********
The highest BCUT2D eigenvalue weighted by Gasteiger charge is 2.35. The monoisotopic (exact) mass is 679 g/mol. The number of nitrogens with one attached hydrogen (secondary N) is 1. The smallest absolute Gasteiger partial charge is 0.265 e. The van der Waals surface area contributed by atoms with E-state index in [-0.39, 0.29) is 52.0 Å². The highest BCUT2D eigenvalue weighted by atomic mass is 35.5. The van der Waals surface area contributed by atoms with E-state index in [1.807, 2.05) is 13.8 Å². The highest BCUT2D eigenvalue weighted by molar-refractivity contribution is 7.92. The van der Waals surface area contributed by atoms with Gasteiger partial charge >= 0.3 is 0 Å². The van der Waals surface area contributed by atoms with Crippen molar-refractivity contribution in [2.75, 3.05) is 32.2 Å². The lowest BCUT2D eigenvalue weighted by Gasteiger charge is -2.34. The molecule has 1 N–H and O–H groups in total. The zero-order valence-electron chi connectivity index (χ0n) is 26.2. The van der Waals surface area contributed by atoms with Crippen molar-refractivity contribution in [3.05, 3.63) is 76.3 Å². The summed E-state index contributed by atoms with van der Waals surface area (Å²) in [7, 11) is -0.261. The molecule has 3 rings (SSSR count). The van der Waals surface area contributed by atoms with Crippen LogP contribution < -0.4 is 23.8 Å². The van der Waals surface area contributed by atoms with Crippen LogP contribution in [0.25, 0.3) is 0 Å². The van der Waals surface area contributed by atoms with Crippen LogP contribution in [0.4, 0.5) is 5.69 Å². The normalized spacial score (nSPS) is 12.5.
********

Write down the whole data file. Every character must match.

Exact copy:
The highest BCUT2D eigenvalue weighted by Gasteiger charge is 2.35. The monoisotopic (exact) mass is 679 g/mol. The number of nitrogens with one attached hydrogen (secondary N) is 1. The smallest absolute Gasteiger partial charge is 0.265 e. The van der Waals surface area contributed by atoms with E-state index in [-0.39, 0.29) is 52.0 Å². The highest BCUT2D eigenvalue weighted by atomic mass is 35.5. The van der Waals surface area contributed by atoms with E-state index in [1.807, 2.05) is 13.8 Å². The highest BCUT2D eigenvalue weighted by molar-refractivity contribution is 7.92. The van der Waals surface area contributed by atoms with Gasteiger partial charge >= 0.3 is 0 Å². The van der Waals surface area contributed by atoms with Crippen molar-refractivity contribution in [2.75, 3.05) is 32.2 Å². The lowest BCUT2D eigenvalue weighted by Gasteiger charge is -2.34. The molecule has 1 N–H and O–H groups in total. The zero-order valence-electron chi connectivity index (χ0n) is 26.2. The van der Waals surface area contributed by atoms with Crippen molar-refractivity contribution in [3.05, 3.63) is 76.3 Å². The summed E-state index contributed by atoms with van der Waals surface area (Å²) in [7, 11) is -0.261. The molecule has 3 rings (SSSR count). The van der Waals surface area contributed by atoms with Crippen LogP contribution < -0.4 is 23.8 Å². The van der Waals surface area contributed by atoms with Crippen LogP contribution in [0.25, 0.3) is 0 Å². The van der Waals surface area contributed by atoms with Crippen LogP contribution in [0.4, 0.5) is 5.69 Å². The normalized spacial score (nSPS) is 12.5.